"When we design a product and make it very energy efficient, it’ll save energy and water. But it also performs its jobs, and does a good job," says Doug Ringger, director of research and development for Maytag. "The designs of products like these are more expensive and more costly to manufacture, so the cost is higher. But there’s certainly a payback. If an appliance retails for $1,000, but the consumer can save $100 a year, they can see that payback."


Finish Cycle

Broken, old or outdated appliances can still play an environmentally conscious role. Old appliances are the second largest source of recyclable steel in the United States, and aluminum, copper, plastic and refrigerant components can also be reused. According to the Steel Recycling Institute, 81 percent of all appliances were recycled in 1997.

Remodelers can arrange with various organizations for the removal and recycling of appliances when doing a kitchen or bath remodel. End-of-life major appliances can be picked up by waste collection services or special haulers, who often charge a small fee. However, some salvage companies or appliance retailers will remove products from jobsites for free.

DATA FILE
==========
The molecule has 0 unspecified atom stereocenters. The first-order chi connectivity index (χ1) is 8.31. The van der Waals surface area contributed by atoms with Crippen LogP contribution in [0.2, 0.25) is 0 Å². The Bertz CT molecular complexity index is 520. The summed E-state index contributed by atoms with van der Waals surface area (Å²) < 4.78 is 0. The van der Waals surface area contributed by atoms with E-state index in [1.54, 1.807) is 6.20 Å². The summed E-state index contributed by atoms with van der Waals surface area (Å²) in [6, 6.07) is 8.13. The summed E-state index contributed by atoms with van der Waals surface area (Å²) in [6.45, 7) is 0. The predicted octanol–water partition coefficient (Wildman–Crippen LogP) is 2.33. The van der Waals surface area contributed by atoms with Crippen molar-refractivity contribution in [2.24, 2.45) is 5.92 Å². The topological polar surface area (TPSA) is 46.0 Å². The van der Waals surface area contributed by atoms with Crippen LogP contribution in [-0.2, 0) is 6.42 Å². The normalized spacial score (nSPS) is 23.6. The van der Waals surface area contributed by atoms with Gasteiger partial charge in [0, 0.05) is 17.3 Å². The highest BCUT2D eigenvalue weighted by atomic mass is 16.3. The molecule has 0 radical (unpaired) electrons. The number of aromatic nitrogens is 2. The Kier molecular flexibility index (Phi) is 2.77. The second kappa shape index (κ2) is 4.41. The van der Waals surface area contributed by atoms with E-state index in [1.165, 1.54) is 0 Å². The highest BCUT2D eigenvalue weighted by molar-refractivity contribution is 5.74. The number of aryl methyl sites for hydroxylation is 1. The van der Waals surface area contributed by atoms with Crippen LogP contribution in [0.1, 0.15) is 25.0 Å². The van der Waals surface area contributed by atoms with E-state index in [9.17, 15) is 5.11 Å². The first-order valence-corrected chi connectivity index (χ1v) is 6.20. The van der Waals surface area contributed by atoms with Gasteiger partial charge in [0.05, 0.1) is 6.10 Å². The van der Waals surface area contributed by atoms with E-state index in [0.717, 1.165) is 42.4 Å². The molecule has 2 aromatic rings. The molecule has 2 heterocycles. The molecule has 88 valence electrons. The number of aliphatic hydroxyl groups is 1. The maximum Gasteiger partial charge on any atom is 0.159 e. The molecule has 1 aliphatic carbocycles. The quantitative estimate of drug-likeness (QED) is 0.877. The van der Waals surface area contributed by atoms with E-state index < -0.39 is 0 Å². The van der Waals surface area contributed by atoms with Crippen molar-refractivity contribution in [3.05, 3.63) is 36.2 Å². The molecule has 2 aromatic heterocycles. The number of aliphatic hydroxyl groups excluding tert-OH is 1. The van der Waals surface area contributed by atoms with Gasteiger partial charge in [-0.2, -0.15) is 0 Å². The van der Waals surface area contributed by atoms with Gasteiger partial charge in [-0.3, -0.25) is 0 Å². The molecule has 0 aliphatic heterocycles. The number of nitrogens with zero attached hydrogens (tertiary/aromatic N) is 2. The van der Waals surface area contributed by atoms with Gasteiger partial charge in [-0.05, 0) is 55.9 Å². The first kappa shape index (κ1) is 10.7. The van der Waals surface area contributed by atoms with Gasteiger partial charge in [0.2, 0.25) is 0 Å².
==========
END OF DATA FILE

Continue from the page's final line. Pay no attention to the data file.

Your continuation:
"Sometimes, owners will dog-ear appliances for a neighbor, friend or needy family, but the rest of the appliances we place behind our shop and they’re picked up by small-scale salvage people," says Dave Brady, president of Oak Design & Construction in Oak Park, Ill. "We know the appliances aren’t being thrown into landfills, and that’s important to us."

Saving the energy consumers spend using appliances can also result in utility savings. Energy conservation is one way that manufacturers are meeting the "unspoken" needs of homeowners. Many Energy Star-rated appliances also feature ergonomic and convenience options that make appliances easier to use as well as more environmentally sound. Dishwashers that pre-rinse automatically, ovens with two cooking zones, zoned refrigerators, and stacking washers and dryers all use customized features to meet both demands.

"As consumers realize these performance advantages and the cost advantages, the appliances seem to pay for themselves," says Ringger. "Some aren’t willing to invest the money, so it is not an overnight change, but we will be looking for other ways to reduce energy use in all of our appliances. The trend is toward higher efficiency in all product categories."